We found it was easy to develop an organic workflow, loading presets, sequencing patterns, tweaking effects, and playing the keys; long stretches of time pass by without feeling the need to touch a keyboard or trackpad. 

For us, the sequencing was the most enjoyable part of the process; loading a sound, sequencing a few patterns in a rack, then playing the keyboard on top - this was a fluid and productive experience. 

If you want to go beyond the default factory assignments, you can use Novation’s Components browser-based editor to create custom assignments, such. The pads can be repurposed to send any MIDI note, CC, or PC, on any channel, with or without velocity; all very useful if you use more than one DAW, or if you use external hardware.

What we have here are two very nice keyboard controllers, that we think will become the no-brainer de facto hardware controllers for FL Studio. As with the best of these controllers, it feels like the software has broken out into the hardware world, there’s a noticeable reduction in time spent looking at the computer screen or reaching for a mouse or trackpad. 

The Mini is a flexible little controller that you can take anywhere and fits into the smallest nook in your studio or live rig, but if we were going to choose just one model, it’d be the FLkey 37 - that display and the extra buttons, and the expanded playing functions, make it worth the extra money and the extra space, recommended for any FL Studio user seeking keyboard integration and hardware control.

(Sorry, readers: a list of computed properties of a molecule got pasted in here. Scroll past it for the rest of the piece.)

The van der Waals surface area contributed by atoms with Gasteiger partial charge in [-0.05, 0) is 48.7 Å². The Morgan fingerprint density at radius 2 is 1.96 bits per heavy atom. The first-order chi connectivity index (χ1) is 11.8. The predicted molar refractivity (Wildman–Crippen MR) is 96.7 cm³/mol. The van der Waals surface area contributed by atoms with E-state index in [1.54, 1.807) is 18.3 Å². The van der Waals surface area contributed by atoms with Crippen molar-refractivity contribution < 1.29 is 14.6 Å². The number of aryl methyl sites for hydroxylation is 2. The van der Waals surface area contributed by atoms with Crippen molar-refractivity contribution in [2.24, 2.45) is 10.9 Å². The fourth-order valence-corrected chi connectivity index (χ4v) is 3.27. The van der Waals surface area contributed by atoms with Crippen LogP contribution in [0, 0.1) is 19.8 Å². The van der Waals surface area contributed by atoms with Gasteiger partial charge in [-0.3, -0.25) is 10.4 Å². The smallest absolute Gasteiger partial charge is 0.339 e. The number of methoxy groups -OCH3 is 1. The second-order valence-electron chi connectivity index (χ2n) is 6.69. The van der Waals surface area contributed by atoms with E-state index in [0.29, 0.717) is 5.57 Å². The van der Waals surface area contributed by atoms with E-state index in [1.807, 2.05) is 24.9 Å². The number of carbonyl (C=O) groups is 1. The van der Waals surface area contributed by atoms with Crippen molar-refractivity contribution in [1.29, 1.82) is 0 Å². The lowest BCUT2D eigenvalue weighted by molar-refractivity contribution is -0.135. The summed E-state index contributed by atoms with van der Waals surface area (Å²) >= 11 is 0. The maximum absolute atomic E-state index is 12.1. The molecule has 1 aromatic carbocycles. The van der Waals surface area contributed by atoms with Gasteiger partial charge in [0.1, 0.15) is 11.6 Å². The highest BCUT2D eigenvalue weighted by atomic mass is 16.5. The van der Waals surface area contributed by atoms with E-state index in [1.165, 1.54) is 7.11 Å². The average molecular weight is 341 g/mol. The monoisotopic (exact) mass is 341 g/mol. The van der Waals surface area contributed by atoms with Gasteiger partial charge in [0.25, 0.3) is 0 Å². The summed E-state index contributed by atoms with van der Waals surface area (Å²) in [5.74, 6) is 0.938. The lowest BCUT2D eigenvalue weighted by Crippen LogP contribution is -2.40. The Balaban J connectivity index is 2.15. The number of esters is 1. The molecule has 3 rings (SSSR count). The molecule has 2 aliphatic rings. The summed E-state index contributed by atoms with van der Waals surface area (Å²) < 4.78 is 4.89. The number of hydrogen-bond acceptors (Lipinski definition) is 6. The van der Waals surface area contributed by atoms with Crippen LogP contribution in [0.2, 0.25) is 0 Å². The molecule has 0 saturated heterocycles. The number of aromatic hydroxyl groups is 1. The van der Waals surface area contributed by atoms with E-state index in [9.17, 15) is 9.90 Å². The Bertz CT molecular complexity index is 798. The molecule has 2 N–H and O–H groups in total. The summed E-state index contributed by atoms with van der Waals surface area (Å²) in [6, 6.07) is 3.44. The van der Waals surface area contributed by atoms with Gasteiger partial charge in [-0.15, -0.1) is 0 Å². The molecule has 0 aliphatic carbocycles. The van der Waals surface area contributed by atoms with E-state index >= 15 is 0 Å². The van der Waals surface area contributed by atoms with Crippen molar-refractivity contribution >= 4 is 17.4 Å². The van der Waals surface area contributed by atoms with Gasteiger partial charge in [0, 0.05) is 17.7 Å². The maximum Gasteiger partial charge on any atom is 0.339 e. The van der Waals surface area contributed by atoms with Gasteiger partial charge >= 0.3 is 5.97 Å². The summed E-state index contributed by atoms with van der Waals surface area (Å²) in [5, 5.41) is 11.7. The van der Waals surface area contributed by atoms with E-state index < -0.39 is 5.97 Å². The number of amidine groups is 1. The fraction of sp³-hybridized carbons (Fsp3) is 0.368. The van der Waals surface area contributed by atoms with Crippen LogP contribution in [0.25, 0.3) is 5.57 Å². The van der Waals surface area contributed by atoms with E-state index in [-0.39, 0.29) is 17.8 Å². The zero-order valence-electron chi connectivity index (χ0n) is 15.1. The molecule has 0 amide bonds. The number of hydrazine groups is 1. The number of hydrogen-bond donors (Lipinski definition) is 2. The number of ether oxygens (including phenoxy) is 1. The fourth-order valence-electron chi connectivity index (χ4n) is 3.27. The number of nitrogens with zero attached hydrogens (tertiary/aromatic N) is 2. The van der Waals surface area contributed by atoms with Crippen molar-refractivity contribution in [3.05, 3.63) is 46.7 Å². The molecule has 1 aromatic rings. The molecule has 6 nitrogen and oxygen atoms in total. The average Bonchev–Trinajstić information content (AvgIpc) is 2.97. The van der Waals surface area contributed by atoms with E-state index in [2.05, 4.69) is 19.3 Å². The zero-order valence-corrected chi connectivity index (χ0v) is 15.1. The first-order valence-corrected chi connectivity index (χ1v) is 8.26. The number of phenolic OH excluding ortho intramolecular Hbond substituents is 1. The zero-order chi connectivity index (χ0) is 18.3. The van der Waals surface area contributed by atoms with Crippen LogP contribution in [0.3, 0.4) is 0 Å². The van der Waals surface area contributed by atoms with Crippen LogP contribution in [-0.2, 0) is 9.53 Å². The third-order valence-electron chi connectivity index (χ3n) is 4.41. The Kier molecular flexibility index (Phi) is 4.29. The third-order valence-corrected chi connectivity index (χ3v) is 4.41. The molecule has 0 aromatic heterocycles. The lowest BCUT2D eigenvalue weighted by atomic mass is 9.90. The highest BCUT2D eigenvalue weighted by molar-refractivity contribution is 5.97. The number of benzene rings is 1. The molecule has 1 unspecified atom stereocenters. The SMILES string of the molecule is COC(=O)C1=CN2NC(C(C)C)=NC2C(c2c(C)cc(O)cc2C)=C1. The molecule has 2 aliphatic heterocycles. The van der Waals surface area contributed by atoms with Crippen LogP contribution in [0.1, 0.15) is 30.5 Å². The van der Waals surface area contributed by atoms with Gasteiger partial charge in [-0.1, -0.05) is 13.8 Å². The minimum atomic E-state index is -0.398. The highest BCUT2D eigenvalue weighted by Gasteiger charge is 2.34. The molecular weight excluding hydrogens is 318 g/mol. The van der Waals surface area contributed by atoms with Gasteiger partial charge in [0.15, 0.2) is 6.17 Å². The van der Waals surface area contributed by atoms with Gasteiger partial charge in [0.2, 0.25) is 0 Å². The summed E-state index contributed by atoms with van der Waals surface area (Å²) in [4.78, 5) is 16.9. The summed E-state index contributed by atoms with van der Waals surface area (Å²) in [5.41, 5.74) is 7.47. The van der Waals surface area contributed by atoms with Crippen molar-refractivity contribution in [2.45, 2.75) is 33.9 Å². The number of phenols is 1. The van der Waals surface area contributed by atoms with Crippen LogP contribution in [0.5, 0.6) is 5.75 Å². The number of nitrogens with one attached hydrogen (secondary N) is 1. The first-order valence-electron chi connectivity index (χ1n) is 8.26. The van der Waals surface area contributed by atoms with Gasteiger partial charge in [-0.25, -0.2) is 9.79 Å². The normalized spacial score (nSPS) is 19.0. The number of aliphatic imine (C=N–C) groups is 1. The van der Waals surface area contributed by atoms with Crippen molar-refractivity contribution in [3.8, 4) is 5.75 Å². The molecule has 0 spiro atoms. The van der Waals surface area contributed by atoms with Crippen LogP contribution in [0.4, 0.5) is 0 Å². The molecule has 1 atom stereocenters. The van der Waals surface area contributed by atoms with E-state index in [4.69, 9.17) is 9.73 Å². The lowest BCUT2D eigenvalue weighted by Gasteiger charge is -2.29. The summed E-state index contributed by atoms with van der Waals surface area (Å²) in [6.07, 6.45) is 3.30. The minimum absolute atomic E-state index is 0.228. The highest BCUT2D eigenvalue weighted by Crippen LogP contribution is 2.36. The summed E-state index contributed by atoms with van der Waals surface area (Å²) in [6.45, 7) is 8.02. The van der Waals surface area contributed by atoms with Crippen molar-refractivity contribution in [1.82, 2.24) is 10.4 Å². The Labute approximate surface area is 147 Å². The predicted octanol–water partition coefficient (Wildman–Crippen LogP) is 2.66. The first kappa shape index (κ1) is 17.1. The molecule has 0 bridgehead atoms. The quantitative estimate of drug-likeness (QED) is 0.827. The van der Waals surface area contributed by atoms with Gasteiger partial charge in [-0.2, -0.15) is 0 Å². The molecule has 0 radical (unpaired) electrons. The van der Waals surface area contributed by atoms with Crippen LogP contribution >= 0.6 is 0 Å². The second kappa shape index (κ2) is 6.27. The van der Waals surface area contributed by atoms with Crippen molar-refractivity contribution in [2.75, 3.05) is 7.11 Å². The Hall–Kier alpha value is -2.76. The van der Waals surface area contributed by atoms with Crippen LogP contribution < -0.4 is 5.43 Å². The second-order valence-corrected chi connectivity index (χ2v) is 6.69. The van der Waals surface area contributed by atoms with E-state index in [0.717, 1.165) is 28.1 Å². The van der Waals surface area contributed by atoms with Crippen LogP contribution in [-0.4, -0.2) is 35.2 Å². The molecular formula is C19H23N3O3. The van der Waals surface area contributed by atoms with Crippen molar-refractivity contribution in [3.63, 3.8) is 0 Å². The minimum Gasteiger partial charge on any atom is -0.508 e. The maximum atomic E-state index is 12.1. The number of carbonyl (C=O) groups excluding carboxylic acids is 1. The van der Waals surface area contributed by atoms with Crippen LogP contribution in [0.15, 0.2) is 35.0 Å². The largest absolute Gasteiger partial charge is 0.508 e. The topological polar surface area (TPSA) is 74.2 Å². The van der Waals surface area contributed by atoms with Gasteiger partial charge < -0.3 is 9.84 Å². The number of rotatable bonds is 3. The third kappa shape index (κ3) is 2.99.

MusicRadar verdict: Not that there’s a lot of competition, but even if there was, the FLkey range, in particular the FLkey 37, are superb controllers for FL Studio - they’ll prove essential for live and studio use alike.

Novation FLkey 37 and FLkey Mini: Hands-on demos

Novation

Novation FLkey 37 and FLkey Mini: Specifications

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Novation FLkey 37 and FLkey Mini

Novation FLkey 37 (Image credit: Novation)
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Novation FLkey 37 and FLkey Mini

Novation FLkey Mini (Image credit: Novation)
  • KEY FEATURES: Fully integrated with FL Studio, including the Sequencer, Channel Racks and Mixer; 16 pads for performance and slicing; eight knobs for volume, pan, and automation; transport buttons; FL Studio plug-in preset browsing; chord mode (FLkey 37 only); software suite includes FL Studio Producer Edition 6-month trial, virtual instruments and effects.
  • I/O: MIDI out, USB, sustain pedal in
  • CONTACT: Novation